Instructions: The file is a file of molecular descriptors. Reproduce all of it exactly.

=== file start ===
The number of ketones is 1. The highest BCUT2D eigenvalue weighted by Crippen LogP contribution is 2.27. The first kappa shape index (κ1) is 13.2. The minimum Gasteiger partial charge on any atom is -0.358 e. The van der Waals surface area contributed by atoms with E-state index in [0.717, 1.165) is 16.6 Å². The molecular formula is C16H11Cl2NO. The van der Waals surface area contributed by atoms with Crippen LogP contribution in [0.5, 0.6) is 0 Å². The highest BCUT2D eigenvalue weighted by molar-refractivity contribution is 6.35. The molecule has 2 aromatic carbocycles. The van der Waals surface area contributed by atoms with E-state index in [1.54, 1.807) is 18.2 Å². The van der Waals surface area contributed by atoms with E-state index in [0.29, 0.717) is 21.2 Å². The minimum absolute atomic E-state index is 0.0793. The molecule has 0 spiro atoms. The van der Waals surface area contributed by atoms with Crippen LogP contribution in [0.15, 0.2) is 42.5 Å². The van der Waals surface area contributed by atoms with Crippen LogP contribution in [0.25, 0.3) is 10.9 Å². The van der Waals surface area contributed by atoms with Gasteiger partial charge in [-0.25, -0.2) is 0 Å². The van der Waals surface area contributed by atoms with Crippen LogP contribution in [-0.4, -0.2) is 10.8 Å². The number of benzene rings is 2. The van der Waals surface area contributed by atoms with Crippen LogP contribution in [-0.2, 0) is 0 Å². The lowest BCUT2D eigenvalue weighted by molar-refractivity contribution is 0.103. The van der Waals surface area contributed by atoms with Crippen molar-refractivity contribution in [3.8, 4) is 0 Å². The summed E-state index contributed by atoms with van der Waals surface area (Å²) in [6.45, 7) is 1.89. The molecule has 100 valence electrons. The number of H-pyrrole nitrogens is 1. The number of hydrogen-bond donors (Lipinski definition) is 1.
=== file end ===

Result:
The number of ketones is 1. The highest BCUT2D eigenvalue weighted by Crippen LogP contribution is 2.27. The first kappa shape index (κ1) is 13.2. The minimum Gasteiger partial charge on any atom is -0.358 e. The van der Waals surface area contributed by atoms with E-state index in [0.717, 1.165) is 16.6 Å². The molecular formula is C16H11Cl2NO. The van der Waals surface area contributed by atoms with Crippen LogP contribution in [0.5, 0.6) is 0 Å². The highest BCUT2D eigenvalue weighted by molar-refractivity contribution is 6.35. The molecule has 2 aromatic carbocycles. The van der Waals surface area contributed by atoms with E-state index in [1.54, 1.807) is 18.2 Å². The van der Waals surface area contributed by atoms with E-state index in [0.29, 0.717) is 21.2 Å². The minimum absolute atomic E-state index is 0.0793. The molecule has 0 spiro atoms. The van der Waals surface area contributed by atoms with Crippen LogP contribution in [0.15, 0.2) is 42.5 Å². The van der Waals surface area contributed by atoms with Crippen LogP contribution in [0.25, 0.3) is 10.9 Å². The van der Waals surface area contributed by atoms with Gasteiger partial charge in [-0.25, -0.2) is 0 Å². The van der Waals surface area contributed by atoms with Crippen LogP contribution in [-0.4, -0.2) is 10.8 Å². The number of benzene rings is 2. The van der Waals surface area contributed by atoms with Crippen LogP contribution in [-0.2, 0) is 0 Å². The lowest BCUT2D eigenvalue weighted by molar-refractivity contribution is 0.103. The van der Waals surface area contributed by atoms with Crippen molar-refractivity contribution in [3.8, 4) is 0 Å². The summed E-state index contributed by atoms with van der Waals surface area (Å²) in [6.45, 7) is 1.89. The molecule has 100 valence electrons. The number of H-pyrrole nitrogens is 1. The number of hydrogen-bond donors (Lipinski definition) is 1.